The Screen Is
the Thing, Big-Time
The 38th Annual SBIFF Returns
in All Its Screened and Live Glory
By Josef Woodard | February 9, 2023
Check out the world and U.S. movie premieres at SBIFF.
The Santa Barbara International Film Festival (SBIFF) is up to old tricks again, and that’s entirely a fine and culturally revivifying thing. COVID tried to stop the mighty SBIFF, but in 2021, the festival went online and “to the drive-in,” with specially equipped screens at Santa Barbara City College, across the boulevard from the sea. Last year’s model followed a hybrid example, in theaters and with an online option for those inclined to avoid actual breathing crowds, and with some travel-challenged guests appearing in Zoom form.
After Wednesday night’s opening night screening of Miranda’s Victim at the Arlington Theatre, the festival, now to edition number 38, happily descends on the city for the next 10 days, returning in full, three-dimensional splendor, and with traditions intact. There will be celebrity tributes, timed with many performances also given timely Oscar nom nods; panel discussions, of which the writers’ panel on February 11 — featuring the screenwriters from Everything Everywhere All at Once, Tár, Living, Glass Onion: A Knives Out Mystery, The Fabelmans, The Banshees of Inisherin, Triangle of Sadness, All Quiet on the Western Front, and Women Talking — is always a hot ticket; and bushels of film screenings of all types, domestic and foreign, fiction and otherwise. It comes to an end on Saturday, February 18, perhaps prophetically, with the U.S. premiere of I Like Movies. Yes, we do, too.
At a press conference announcing this year’s festival, held at Sullivan Goss gallery last month, long-standing executive director and voice of the fest Roger Durling offered words of salutation and invitation, along with programmer Claudia Puig, the well-known critic who took the reins of programming starting last year.
Durling also praised the artist behind this year’s dazzling poster, Sullivan Goss–connected painter Patricia Chidlaw, whose iconic image reveals the Arlington Theatre’s historic towering presence, but with elements of the hosting city intentionally folded into the composition (see Durling’s story on Chidlaw here). The blend of theater-based events and the city itself has been a critical pact in SBIFF’s 38-year history, maybe even more so when coming out of the hermetic era of the pandemic hunker-down and excessive streaming habits.
One of the special charms of being a festivalgoer is the ability to switch from basking in screenings — especially with foreign films and others that likely won’t otherwise be available on a big screen — and switch modes to flesh-and-blood encounters with filmmakers and onscreen talents of a high order. Ardent SBIFF-ers, armed with the handy festival app, can soak up cinema, starting around 8 a.m. each day, in the HQ of the Metro multiplex (and the Fiesta, plus free screenings at 2 p.m. every weekday at the Arlington), and coordinate to land at the Arlington tribute parade by night. Blending the two serves to lessen the distance between the “canned,” screened, and the live aspects of cinema, while feeding our innate hunger to see screen stars — and star directors — in person.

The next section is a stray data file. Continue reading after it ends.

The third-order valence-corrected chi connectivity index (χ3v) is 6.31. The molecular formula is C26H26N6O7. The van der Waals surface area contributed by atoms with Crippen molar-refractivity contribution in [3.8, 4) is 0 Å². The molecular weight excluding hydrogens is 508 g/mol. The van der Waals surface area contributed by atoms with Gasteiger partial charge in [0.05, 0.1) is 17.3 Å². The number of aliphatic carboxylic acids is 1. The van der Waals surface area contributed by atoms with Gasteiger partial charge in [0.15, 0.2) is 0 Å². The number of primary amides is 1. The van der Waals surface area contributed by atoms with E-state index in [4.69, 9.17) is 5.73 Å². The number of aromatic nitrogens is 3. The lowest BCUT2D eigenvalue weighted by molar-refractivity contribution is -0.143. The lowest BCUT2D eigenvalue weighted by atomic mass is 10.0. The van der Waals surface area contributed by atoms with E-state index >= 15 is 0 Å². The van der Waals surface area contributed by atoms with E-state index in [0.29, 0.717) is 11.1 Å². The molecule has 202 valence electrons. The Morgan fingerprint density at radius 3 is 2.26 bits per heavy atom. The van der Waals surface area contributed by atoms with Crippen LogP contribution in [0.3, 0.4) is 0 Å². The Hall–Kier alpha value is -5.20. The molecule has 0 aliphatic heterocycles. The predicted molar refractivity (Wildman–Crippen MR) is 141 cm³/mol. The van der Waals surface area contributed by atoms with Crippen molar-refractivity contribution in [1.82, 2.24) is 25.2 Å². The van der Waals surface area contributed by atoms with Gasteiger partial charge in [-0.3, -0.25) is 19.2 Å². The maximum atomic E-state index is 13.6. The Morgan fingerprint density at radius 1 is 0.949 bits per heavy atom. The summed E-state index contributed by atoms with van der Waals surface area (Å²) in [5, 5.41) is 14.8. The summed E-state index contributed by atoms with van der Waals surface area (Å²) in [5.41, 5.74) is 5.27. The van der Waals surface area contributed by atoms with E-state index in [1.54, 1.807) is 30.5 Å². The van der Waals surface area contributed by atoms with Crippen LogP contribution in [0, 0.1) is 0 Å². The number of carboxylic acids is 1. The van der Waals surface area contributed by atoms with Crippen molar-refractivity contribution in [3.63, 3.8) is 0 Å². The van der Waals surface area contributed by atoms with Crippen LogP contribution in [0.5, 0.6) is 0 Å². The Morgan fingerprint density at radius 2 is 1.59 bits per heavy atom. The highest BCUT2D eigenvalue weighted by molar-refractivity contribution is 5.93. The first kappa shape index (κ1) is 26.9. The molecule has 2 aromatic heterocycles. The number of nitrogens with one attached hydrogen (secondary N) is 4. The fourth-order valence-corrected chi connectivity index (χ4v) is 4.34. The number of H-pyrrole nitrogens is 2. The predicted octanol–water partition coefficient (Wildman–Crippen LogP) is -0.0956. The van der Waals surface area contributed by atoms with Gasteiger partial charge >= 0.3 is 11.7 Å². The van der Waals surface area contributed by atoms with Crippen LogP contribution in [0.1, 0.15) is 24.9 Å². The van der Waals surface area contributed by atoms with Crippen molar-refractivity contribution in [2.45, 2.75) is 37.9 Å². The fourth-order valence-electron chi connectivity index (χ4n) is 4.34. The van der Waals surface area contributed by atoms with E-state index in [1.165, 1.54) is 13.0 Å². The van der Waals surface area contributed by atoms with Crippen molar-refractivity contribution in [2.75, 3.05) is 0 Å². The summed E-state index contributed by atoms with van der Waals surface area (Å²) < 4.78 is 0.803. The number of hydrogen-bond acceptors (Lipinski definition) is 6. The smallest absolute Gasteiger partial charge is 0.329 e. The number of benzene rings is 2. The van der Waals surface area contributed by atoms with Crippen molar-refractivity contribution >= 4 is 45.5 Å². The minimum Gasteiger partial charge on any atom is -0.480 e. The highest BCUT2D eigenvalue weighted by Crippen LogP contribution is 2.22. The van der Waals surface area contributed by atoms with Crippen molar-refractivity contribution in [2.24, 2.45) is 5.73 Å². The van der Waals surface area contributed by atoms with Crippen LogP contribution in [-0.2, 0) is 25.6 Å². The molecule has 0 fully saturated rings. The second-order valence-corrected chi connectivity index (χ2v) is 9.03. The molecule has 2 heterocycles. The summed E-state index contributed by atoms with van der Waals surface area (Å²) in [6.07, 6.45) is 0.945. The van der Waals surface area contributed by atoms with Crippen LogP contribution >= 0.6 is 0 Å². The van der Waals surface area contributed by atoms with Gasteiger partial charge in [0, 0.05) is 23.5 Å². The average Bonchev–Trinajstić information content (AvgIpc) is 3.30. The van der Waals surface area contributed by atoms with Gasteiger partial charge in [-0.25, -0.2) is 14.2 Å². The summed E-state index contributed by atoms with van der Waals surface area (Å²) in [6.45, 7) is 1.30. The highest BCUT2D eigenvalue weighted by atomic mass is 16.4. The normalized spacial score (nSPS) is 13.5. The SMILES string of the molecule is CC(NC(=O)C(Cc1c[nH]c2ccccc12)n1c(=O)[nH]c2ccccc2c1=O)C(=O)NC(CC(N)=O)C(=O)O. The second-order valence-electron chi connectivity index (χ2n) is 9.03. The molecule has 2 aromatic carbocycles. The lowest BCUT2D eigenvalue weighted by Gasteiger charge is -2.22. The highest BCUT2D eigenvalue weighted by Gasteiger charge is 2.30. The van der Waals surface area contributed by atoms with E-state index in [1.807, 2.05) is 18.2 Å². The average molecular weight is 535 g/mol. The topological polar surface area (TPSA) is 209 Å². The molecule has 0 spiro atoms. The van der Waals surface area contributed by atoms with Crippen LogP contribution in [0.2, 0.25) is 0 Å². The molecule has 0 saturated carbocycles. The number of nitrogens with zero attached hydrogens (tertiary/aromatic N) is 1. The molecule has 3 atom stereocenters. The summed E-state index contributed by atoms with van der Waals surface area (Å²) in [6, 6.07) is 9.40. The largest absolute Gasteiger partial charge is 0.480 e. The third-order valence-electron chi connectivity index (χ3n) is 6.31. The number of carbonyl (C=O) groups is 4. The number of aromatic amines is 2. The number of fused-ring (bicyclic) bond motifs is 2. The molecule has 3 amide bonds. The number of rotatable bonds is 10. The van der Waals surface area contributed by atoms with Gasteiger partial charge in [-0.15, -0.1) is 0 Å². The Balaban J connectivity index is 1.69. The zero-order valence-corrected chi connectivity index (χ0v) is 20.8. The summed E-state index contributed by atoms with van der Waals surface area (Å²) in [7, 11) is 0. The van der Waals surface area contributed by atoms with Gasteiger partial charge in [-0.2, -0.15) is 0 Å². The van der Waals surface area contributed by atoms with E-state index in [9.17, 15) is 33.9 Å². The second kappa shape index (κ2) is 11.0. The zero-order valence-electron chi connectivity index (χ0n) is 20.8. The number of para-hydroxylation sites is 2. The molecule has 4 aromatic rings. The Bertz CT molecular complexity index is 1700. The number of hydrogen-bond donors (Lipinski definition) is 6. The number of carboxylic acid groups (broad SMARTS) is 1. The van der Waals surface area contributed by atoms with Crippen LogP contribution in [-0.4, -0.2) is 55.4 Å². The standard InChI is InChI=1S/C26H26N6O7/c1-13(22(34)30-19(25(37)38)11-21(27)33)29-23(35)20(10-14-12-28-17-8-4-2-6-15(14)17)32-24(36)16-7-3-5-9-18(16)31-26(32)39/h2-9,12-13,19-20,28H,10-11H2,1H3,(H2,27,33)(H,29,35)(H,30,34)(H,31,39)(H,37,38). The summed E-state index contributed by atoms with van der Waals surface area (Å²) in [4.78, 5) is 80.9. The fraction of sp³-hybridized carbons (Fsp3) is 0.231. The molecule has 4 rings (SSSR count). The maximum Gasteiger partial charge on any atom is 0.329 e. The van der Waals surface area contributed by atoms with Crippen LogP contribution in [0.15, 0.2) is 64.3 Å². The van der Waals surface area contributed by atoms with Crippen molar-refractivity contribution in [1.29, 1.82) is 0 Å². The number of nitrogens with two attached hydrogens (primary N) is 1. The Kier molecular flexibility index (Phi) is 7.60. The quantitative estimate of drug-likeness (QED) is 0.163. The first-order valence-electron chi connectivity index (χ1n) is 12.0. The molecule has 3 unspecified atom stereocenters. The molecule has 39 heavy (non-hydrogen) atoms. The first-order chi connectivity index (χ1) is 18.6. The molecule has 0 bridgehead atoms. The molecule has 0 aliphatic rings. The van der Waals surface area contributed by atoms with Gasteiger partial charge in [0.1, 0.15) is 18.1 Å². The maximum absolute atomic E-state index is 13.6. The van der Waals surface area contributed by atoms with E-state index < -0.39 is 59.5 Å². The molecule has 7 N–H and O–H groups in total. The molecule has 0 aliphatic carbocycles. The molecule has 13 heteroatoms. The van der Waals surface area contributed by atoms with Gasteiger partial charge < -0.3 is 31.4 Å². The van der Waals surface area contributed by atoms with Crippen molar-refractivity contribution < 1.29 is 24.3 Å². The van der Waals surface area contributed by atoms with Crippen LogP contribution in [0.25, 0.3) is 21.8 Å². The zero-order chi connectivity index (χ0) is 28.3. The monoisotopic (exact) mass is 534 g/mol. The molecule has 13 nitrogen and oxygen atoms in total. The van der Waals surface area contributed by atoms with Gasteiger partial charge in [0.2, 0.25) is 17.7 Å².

A stellar list of names from the acting field is slated to show up for tribute evenings in the next week-and-change. Tonight, February 9, the spotlight aptly turns to a Montecito Award tribute to Angela Bassett, the veteran actress whose regal turn in Black Panther: Wakanda Forever embodies the power of a film blessed with attributes of populist appeal, intelligence, and a welcome convergence of Black talent in a big-budget, Marvel-ous film.
Another veteran, Jamie Lee Curtis, shows up on Saturday, February 11, to receive the Maltin Modern Master Award on the heels of a year that found her gracing both the post-B-movie grit and gristle of Halloween Ends — ending her long association with the knife’s-edge-y Michael Myers franchise — as well as last year’s head-trippy twister Everything Everywhere All at Once. That multiverse-traveling film has scooped up multiple Oscar nominations and SBIFF appearances from cast and crew members in the Virtuosos Award night next Wednesday (February 15) and on Monday, February 13’s Variety Artisans night — a chance to appreciate and hear from the magic-makers behind the camera.